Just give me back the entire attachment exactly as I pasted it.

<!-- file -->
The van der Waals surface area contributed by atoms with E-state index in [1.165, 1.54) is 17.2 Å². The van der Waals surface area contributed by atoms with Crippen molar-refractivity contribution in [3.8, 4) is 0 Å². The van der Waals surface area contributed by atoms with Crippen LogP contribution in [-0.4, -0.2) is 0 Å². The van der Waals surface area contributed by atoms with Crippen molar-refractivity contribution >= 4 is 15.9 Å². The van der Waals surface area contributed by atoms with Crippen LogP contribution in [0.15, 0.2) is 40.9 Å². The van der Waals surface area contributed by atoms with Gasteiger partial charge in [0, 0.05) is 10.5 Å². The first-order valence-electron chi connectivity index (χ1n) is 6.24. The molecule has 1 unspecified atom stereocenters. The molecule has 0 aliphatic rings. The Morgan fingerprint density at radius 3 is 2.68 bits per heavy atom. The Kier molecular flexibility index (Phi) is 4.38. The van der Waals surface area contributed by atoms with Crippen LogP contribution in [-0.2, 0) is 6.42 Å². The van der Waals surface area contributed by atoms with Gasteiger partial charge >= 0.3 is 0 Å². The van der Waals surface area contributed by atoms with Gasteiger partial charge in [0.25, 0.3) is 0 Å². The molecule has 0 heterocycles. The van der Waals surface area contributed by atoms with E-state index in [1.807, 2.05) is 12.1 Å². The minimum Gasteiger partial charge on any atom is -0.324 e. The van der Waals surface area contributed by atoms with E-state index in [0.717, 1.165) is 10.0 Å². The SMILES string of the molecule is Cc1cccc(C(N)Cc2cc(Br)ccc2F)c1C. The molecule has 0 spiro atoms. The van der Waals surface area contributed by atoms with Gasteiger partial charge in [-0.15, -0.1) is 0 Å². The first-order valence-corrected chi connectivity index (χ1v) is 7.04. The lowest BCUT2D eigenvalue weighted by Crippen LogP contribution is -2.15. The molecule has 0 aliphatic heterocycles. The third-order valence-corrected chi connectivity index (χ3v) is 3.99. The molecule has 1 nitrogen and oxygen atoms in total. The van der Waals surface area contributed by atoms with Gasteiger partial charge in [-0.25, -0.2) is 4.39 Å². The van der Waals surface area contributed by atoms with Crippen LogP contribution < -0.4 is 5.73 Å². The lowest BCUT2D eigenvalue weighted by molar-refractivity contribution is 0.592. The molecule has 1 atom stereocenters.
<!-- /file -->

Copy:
The van der Waals surface area contributed by atoms with E-state index in [1.165, 1.54) is 17.2 Å². The van der Waals surface area contributed by atoms with Crippen molar-refractivity contribution in [3.8, 4) is 0 Å². The van der Waals surface area contributed by atoms with Crippen LogP contribution in [-0.4, -0.2) is 0 Å². The van der Waals surface area contributed by atoms with Crippen molar-refractivity contribution >= 4 is 15.9 Å². The van der Waals surface area contributed by atoms with Crippen LogP contribution in [0.15, 0.2) is 40.9 Å². The van der Waals surface area contributed by atoms with Gasteiger partial charge in [0, 0.05) is 10.5 Å². The first-order valence-electron chi connectivity index (χ1n) is 6.24. The molecule has 1 unspecified atom stereocenters. The molecule has 0 aliphatic rings. The Morgan fingerprint density at radius 3 is 2.68 bits per heavy atom. The Kier molecular flexibility index (Phi) is 4.38. The van der Waals surface area contributed by atoms with Crippen LogP contribution in [-0.2, 0) is 6.42 Å². The van der Waals surface area contributed by atoms with Gasteiger partial charge >= 0.3 is 0 Å². The van der Waals surface area contributed by atoms with Gasteiger partial charge in [0.25, 0.3) is 0 Å². The molecule has 0 heterocycles. The van der Waals surface area contributed by atoms with E-state index in [1.807, 2.05) is 12.1 Å². The minimum Gasteiger partial charge on any atom is -0.324 e. The van der Waals surface area contributed by atoms with E-state index in [0.717, 1.165) is 10.0 Å². The SMILES string of the molecule is Cc1cccc(C(N)Cc2cc(Br)ccc2F)c1C. The molecule has 0 spiro atoms. The van der Waals surface area contributed by atoms with Gasteiger partial charge in [-0.15, -0.1) is 0 Å². The first-order valence-corrected chi connectivity index (χ1v) is 7.04. The lowest BCUT2D eigenvalue weighted by Crippen LogP contribution is -2.15. The molecule has 0 aliphatic heterocycles. The third-order valence-corrected chi connectivity index (χ3v) is 3.99. The molecule has 1 nitrogen and oxygen atoms in total. The van der Waals surface area contributed by atoms with Gasteiger partial charge in [-0.25, -0.2) is 4.39 Å². The van der Waals surface area contributed by atoms with Crippen LogP contribution < -0.4 is 5.73 Å². The lowest BCUT2D eigenvalue weighted by molar-refractivity contribution is 0.592. The molecule has 1 atom stereocenters.